Slight illnesses and mental disorders are the areas of application for acupressure. Recent studies show that these can be very diverse and that acupressure is sometimes even very effective in relieving symptoms, reducing pain of various types or improving the quality of life. Examples for this are:
- a mild headache
- chronic neck and shoulder pain
- chronic back pain
- Reduction of pain after surgery
- Reduction of fears, sleep disorders and fatigue
- Improve cognitive skills in the elderly
- inner unrest
- Menstrual disorders
Acupressure can be helpful in alleviating the side effects of chemotherapy in various cancers and is even considered an important application in the treatment of shortness of breath in lung cancer patients. In addition, acupressure is very helpful in quitting smoking and can alleviate the symptoms of tobacco withdrawal.
It has good potential to support weight loss, as well as for athletes to improve joint mobility and reduce inflammation after acute exercise. But point massage is also preventive: it can be used to strengthen the immune system, for example. So far, however, this is based on observation and experience and has not been proven by scientific studies.
Acupressure should never be used immediately after eating, after drinking alcohol or when you are very tired. Time and rest are important - a massage under time pressure is contraindicated. Acupressure should take place in a relaxed atmosphere in a freshly ventilated but warm room. The hands are best warm, the fingernails not too long to prevent skin injuries.
Concentration is important. The points should always be massaged on both sides of the body (with the exception of the points on the axis of symmetry of the body). Each point is processed for thirty seconds to a maximum of two minutes. If you feel unwell, it is better to stop treatment.
One or more sessions, even over a longer period, may be necessary before the acupressure works. In the case of mild, acute complaints, one session can possibly provide relief. In scientific studies, acupressure for chronic complaints has mostly been used successfully for up to six weeks. It depends on the symptoms to be treated. In addition, not everyone reacts immediately to acupressure. Some feel immediate and immediate relief, while others take a little longer to feel an effect. It can also happen (as with any other form of therapy) that acupressure does not work at all.
Acupressure has no side effects as long as the contraindications are observed.
Acupressure is also suitable for babies and children.
In smaller children, the pressure should be very gentle and the massage of a single point should not exceed thirty seconds. The reaction to acupressure should be closely monitored in children and the massage should be stopped if necessary. The child being treated should be able to communicate if they feel unwell.
Acupressure points: a few examples
The point Di 4 (large intestine 4) is considered the master point for all kinds of pain in traditional Chinese medicine, is supposed to strengthen the immune system and help against constipation. The thumb is pressed to the side of the hand. A small muscle mountain forms in the direction of the wrist - at its highest point is the point. Caution: This point should never be massaged during pregnancy!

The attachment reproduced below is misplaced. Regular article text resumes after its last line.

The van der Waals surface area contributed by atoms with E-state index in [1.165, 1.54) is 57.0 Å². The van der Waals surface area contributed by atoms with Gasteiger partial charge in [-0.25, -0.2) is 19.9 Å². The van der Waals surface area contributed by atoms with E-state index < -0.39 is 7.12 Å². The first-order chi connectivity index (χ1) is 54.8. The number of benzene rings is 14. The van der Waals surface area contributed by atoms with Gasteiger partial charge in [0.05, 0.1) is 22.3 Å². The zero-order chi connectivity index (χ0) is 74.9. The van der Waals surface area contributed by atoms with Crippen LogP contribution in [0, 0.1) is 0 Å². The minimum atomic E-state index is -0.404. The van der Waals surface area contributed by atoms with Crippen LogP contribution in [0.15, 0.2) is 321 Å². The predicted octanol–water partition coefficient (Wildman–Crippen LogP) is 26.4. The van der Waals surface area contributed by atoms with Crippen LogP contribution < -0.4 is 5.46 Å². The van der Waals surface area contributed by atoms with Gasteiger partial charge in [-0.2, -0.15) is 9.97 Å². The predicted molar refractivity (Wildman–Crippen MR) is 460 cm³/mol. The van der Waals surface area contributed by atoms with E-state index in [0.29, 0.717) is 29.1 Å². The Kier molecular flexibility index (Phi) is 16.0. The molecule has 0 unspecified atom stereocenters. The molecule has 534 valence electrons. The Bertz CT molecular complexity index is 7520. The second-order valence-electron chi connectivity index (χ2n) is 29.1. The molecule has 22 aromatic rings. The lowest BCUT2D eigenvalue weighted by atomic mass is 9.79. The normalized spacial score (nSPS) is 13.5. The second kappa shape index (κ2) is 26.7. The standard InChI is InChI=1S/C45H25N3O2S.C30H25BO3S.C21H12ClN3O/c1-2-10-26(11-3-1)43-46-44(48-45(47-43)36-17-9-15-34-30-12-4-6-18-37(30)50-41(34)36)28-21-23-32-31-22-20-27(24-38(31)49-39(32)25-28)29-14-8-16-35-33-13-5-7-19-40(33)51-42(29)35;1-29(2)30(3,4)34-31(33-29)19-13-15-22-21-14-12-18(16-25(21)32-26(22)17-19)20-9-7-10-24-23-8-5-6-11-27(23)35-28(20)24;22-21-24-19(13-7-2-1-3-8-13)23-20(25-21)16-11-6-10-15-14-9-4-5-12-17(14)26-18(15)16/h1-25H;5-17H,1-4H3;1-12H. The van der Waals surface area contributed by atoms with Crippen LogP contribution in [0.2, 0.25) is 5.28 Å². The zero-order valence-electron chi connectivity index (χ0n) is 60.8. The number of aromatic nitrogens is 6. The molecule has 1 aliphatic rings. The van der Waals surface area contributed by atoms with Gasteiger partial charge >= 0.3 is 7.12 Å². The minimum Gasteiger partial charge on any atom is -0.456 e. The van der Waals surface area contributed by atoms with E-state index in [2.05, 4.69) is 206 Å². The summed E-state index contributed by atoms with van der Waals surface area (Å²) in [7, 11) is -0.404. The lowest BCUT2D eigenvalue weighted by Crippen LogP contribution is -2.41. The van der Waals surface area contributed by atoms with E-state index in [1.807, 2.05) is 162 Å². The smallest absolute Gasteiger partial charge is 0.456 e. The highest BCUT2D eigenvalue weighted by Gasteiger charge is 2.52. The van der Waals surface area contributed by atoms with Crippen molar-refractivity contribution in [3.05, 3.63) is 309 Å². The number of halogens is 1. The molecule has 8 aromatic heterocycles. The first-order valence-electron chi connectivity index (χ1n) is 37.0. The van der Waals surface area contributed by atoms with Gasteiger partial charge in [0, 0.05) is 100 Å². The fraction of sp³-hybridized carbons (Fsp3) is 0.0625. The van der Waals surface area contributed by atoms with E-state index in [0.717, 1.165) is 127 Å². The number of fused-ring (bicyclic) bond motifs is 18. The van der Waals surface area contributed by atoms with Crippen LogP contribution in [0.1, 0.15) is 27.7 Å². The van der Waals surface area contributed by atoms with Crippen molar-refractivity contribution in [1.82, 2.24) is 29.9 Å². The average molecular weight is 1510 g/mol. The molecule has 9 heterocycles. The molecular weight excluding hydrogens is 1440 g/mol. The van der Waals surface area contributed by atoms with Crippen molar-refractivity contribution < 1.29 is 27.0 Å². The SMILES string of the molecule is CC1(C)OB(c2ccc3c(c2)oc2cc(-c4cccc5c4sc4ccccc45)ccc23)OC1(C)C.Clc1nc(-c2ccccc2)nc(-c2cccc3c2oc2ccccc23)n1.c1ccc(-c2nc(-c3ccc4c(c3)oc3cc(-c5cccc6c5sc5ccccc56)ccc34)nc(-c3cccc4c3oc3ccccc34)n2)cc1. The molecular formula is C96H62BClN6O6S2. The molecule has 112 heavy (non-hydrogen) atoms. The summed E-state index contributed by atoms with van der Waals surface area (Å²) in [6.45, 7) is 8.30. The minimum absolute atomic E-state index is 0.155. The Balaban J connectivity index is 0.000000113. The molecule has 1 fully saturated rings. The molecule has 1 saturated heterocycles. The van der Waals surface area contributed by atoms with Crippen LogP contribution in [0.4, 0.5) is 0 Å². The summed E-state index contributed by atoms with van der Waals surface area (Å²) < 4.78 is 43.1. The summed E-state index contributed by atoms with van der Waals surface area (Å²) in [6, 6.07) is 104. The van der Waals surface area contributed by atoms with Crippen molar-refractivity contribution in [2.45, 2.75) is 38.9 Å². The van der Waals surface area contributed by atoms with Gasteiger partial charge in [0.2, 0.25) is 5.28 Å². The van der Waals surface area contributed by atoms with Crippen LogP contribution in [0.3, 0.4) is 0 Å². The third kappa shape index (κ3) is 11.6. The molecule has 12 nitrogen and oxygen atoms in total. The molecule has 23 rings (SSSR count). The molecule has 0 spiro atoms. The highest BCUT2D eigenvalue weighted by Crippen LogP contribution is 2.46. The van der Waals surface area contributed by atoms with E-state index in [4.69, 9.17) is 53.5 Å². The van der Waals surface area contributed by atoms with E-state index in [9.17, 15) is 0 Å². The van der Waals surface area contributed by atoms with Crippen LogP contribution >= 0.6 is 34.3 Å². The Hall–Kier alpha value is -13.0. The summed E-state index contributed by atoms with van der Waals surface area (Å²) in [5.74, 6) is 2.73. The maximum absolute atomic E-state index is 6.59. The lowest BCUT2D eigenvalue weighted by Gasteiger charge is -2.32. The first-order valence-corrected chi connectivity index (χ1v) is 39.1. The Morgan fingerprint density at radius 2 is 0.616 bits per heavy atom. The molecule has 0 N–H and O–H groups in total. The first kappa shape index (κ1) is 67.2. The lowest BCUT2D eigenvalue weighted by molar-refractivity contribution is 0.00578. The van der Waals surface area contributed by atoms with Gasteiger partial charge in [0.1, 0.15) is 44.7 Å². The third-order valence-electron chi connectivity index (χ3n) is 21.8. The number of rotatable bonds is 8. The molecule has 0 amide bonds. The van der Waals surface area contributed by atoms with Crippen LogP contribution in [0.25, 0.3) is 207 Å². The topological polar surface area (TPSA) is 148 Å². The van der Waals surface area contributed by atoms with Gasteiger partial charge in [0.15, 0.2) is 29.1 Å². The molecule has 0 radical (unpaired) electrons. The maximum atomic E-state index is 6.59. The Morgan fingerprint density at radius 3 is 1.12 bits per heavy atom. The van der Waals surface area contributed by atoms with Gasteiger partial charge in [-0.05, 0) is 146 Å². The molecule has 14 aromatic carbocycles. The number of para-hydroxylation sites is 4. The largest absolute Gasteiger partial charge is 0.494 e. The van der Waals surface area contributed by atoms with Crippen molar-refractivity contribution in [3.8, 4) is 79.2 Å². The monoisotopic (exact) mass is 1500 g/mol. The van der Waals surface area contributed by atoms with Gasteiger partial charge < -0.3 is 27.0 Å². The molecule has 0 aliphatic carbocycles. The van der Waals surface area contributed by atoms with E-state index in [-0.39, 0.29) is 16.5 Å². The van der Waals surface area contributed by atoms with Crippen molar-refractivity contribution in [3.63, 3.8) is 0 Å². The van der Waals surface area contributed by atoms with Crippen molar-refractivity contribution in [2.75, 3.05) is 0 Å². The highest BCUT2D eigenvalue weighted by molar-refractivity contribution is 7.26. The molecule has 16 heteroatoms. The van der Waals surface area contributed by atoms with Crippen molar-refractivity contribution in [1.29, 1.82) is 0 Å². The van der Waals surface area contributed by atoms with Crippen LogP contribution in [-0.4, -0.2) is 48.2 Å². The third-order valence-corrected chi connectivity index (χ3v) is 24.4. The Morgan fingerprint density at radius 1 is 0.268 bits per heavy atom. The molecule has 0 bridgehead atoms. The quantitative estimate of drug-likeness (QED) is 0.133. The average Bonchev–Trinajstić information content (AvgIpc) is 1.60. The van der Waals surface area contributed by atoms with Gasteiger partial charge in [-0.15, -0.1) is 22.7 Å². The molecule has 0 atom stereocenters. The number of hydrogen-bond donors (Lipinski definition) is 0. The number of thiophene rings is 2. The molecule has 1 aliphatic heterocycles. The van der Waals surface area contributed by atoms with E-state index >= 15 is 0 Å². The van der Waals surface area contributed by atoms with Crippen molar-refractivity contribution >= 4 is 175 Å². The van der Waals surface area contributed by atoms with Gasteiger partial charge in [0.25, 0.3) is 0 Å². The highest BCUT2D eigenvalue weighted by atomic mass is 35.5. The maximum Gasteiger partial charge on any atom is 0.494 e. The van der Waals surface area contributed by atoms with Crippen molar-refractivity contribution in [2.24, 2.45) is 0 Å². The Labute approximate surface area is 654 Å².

The acupressure point Pe 6 (Pericard 6) should be helpful for nausea, travel sickness and nausea during pregnancy (this point can also be pressed during pregnancy). The point is three fingers' width from the wrist, on the inner arm, between the two tendons. The point is pressed or massaged gently - for about a minute.
Another acupressure point, Du 26, is located on the so-called Du meridian. This begins in the middle of the body between the tip of the coccyx and the anus, then runs over the middle of the back, over the head and ends in the face between the nose and upper lip. This end point is the Du 26, which can be massaged if you feel light-headed.
The point Ni 1 (kidney 1) is intended to promote sleep and appetite. This point is on the sole of the foot and is a so-called health point. It lies between the first and second toe, in the depression between the two balls of the foot at the level between the first and second third of the sole of the foot (the toes are not included).
Pressure on the acupressure point Le 3 (liver 3) is said to calm down and help against headaches. It lies on the back of the foot between the big toe and the second toe, in a hollow just before the point where the first and second metatarsals meet.
Acupressure is described as a simple healing method that everyone can use. Learning the method, getting to know the most important and easiest to find points is a prerequisite for the application.
Knowledge about this can be acquired from books or the best thing is to take a course. A suitable therapist can also show certain acupressure points in the patient's practice, which can then be treated at home with the help of the acupressure itself. (sw, dk)
Author and source information
This text corresponds to the specifications of the medical literature, medical guidelines and current studies and has been checked by medical doctors.
Susanne Waschke, Barbara Schindewolf-Lensch